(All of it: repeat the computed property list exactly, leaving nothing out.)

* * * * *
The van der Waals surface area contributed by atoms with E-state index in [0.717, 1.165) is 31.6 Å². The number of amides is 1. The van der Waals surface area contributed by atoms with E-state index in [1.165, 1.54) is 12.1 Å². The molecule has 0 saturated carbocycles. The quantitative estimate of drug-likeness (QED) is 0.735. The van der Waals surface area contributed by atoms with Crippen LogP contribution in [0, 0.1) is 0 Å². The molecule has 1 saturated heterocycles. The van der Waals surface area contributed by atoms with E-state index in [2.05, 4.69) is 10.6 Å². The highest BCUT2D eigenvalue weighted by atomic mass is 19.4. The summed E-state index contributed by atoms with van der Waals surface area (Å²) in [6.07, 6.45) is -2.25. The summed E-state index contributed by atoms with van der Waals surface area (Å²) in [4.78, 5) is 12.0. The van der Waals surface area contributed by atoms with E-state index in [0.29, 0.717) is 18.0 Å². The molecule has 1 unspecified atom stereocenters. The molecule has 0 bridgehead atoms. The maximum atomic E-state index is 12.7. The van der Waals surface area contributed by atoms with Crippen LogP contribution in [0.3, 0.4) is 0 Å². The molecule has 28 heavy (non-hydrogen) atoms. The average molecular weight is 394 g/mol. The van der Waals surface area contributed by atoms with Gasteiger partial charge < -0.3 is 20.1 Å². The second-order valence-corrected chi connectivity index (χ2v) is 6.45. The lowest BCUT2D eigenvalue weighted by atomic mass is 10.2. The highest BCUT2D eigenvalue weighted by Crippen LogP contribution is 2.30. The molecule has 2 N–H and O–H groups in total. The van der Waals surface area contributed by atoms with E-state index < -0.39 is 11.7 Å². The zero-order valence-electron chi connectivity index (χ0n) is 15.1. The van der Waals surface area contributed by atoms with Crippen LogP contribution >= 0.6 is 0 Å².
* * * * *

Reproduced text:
The van der Waals surface area contributed by atoms with E-state index in [0.717, 1.165) is 31.6 Å². The number of amides is 1. The van der Waals surface area contributed by atoms with E-state index in [1.165, 1.54) is 12.1 Å². The molecule has 0 saturated carbocycles. The quantitative estimate of drug-likeness (QED) is 0.735. The van der Waals surface area contributed by atoms with Crippen LogP contribution in [0, 0.1) is 0 Å². The molecule has 1 saturated heterocycles. The van der Waals surface area contributed by atoms with E-state index in [2.05, 4.69) is 10.6 Å². The highest BCUT2D eigenvalue weighted by atomic mass is 19.4. The summed E-state index contributed by atoms with van der Waals surface area (Å²) in [6.07, 6.45) is -2.25. The summed E-state index contributed by atoms with van der Waals surface area (Å²) in [4.78, 5) is 12.0. The van der Waals surface area contributed by atoms with E-state index in [0.29, 0.717) is 18.0 Å². The molecule has 1 unspecified atom stereocenters. The molecule has 0 bridgehead atoms. The maximum atomic E-state index is 12.7. The van der Waals surface area contributed by atoms with Crippen LogP contribution in [0.3, 0.4) is 0 Å². The molecule has 28 heavy (non-hydrogen) atoms. The average molecular weight is 394 g/mol. The van der Waals surface area contributed by atoms with Gasteiger partial charge < -0.3 is 20.1 Å². The second-order valence-corrected chi connectivity index (χ2v) is 6.45. The lowest BCUT2D eigenvalue weighted by atomic mass is 10.2. The highest BCUT2D eigenvalue weighted by Crippen LogP contribution is 2.30. The molecule has 2 N–H and O–H groups in total. The van der Waals surface area contributed by atoms with E-state index < -0.39 is 11.7 Å². The zero-order valence-electron chi connectivity index (χ0n) is 15.1. The van der Waals surface area contributed by atoms with Crippen LogP contribution >= 0.6 is 0 Å².